My Story: Dealing With Mental Health as I Mature

By Saniya Ghanoui —

JV explains how setting boundaries with the people in your life is important for growth, maturing, and mental health.


OBOS Today: Mmhmm. That’s really great to hear that you’re at that point right now. So, now that you have– you’ve gone through this shift of being able to prioritize yourself and being able to establish boundaries, do you think that’s affected any of your other relationships besides the ones you, you know, mentioned freshman year; maybe with your family or with close friends from before or do you think—did you see that change kind of translating to all your other relationships? 

JV: I think so, like even my parents like they were telling me you were pretty like bratty as a teenager but as soon as I went—left for college like when I was back like last year, junior year, and I’ve been home now, they’re like: you’ve really changed. You’re—I don’t know if the word nicer makes sense. I think it’s more– what they’re trying to say is I’m more understanding, like especially like as a teenager, you’re obviously gonna’ be more like rebellious against your parents but like now, we take those conversations a little bit more deeper, so it’s not so much oh, I’m just mad at you for not going out. Now the conversations are very different; it’s like housing and like money problems, things like are on the table. But since those topics have gotten serious, I feel like the way you speak about them—you have to speak about it like more maturely as well. So, I think my parents have definitely verbally told me that they seen a change, so that’s really—very nice to hear.

Um my friendships—I’m not sure how it is for everybody but a lot of us, like our friend group—a lot of people have been leaving the friend group, sometimes you lose friends over the year. I think as it goes on, it hasn’t so much happened to me like these past like few years but in my friend group people have had issues; it’s gone away. You really do see who your real friends are, and I feel like that is definitely part of the growth, too. Like I think we’re definitely all maturing in that way like a lot of my friends have gone through like similar mental health journeys, like freshman year, their friendships were kind of superficial friendships and then when you get older, you see like the real friendships are the ones with sub—with more substance so I think as you grow up, you are—you are better at handling those especially if they do end up like disintegrating—those like connections—it’s okay, it’s fine, it’s for the best.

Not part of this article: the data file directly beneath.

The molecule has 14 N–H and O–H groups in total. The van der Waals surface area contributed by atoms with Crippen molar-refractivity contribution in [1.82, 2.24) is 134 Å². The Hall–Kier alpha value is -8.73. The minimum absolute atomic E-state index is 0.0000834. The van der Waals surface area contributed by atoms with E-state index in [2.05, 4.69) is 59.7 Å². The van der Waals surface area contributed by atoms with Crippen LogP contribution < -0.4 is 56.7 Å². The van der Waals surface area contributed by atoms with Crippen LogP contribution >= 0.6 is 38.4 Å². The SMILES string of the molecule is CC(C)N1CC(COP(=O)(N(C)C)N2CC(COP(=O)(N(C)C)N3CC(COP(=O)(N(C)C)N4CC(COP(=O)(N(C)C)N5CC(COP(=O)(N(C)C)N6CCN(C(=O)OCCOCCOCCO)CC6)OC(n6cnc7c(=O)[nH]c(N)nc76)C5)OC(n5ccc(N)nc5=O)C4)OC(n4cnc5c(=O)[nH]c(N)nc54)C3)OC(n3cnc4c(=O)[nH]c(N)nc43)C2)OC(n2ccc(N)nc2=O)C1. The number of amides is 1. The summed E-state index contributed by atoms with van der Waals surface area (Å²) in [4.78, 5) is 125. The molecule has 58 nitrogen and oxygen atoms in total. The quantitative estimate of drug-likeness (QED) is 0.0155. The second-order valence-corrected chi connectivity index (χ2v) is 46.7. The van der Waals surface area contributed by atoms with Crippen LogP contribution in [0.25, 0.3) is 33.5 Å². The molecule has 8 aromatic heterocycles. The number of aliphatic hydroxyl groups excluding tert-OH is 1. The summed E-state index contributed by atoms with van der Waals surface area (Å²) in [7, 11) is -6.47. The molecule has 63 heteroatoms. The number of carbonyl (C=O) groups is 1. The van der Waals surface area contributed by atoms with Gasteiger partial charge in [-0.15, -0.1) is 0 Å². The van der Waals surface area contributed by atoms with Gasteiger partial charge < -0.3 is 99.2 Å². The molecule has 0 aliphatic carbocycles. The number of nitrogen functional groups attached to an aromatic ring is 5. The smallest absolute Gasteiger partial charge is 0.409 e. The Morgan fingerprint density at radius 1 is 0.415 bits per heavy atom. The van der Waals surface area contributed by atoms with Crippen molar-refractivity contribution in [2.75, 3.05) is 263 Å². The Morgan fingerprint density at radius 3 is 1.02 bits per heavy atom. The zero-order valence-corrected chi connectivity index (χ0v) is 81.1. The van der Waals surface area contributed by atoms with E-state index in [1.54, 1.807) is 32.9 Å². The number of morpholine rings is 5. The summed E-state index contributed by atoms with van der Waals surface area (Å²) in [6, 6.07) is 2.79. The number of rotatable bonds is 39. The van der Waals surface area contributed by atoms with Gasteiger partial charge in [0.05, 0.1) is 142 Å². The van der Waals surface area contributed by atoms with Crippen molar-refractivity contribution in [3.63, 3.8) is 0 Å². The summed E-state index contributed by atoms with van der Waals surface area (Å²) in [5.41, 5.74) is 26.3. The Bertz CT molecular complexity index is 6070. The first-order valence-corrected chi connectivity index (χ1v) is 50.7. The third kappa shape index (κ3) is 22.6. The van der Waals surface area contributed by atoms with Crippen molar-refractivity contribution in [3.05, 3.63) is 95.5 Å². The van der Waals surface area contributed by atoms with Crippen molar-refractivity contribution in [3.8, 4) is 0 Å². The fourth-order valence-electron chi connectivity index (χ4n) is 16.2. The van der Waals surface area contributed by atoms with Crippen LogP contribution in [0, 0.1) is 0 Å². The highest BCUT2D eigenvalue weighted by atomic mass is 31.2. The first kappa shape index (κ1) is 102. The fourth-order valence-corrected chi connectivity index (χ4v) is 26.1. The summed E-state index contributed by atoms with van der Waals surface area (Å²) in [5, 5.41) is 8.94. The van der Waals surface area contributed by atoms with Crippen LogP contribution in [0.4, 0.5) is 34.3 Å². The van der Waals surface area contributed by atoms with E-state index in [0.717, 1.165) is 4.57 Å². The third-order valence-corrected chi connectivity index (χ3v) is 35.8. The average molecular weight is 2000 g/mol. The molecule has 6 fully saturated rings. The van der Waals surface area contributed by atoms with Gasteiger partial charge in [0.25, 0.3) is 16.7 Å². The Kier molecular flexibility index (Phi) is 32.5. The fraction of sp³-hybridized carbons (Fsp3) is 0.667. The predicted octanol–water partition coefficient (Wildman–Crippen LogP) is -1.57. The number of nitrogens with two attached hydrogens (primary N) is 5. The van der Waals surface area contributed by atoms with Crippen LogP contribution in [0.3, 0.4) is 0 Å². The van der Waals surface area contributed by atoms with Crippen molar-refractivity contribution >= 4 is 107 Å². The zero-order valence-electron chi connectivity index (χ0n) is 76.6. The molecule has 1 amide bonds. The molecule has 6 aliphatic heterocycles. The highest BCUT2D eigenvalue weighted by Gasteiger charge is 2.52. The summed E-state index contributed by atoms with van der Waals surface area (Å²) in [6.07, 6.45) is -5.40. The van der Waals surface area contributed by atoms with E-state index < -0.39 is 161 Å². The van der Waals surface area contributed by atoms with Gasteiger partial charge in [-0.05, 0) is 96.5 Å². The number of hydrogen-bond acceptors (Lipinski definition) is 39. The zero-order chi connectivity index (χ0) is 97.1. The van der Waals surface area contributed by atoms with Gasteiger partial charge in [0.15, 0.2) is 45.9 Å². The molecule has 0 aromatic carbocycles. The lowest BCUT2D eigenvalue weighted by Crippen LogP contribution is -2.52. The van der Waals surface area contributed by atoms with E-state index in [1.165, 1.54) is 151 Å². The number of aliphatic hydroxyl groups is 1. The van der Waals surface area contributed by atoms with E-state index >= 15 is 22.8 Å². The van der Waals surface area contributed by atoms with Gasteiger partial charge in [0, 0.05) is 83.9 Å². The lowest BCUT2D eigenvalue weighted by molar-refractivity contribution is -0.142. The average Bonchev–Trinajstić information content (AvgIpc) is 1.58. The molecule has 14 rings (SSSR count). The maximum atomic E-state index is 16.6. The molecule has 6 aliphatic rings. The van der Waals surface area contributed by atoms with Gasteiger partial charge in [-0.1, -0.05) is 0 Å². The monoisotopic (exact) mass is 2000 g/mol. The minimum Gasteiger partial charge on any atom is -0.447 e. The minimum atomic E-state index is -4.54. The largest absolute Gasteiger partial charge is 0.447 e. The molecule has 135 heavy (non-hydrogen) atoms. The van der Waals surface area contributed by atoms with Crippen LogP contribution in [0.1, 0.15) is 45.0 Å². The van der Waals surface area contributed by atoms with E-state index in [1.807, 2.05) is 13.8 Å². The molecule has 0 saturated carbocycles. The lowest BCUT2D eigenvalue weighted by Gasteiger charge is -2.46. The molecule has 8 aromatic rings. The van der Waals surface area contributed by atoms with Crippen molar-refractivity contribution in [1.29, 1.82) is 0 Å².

OBOS Today: Yeah, it’s more of a positive outlook and accepting what you’re doing isn’t hurting people, but it is just better for everyone all around. 

JV: No exactly. Yeah. 

OBOS Today: Yeah, you mentioned that um—I guess some of your friends rely on you because they don’t get the same emotional intimacy from their male friends so when you did start, you know, putting yourself first, did that translate—did that change that dynamic of your relationships with your guy friends or did they, you know, kind of grow with you, I guess? 

JV: Um, I guess like half and half, like for a few of them, I just distanced myself slowly anyway. And I guess them being guys, they didn’t really notice so it was like that big of a change. As soon as I stopped reaching out as much, they stopped reaching out too. It wasn’t like—I feel like for my girlfriends, if I did—like the ones I did end up like cutting off or stop being friends with, it was much more catty, it was much more what—like you stopped talking to me for week, like what is up with that? It was a lot more aggressive meanness. The guys, it’s just like oh you didn’t talk to me for a month, that’s fine like how are you? So, it worked out a lot better. I don’t think I had any—except that freshman year relationship, I don’t think I had any guy friends who were too emotionally like attached to me. Like as soon as I started giving space to myself, they kind of withstood and just fell with that pattern, so it really worked out.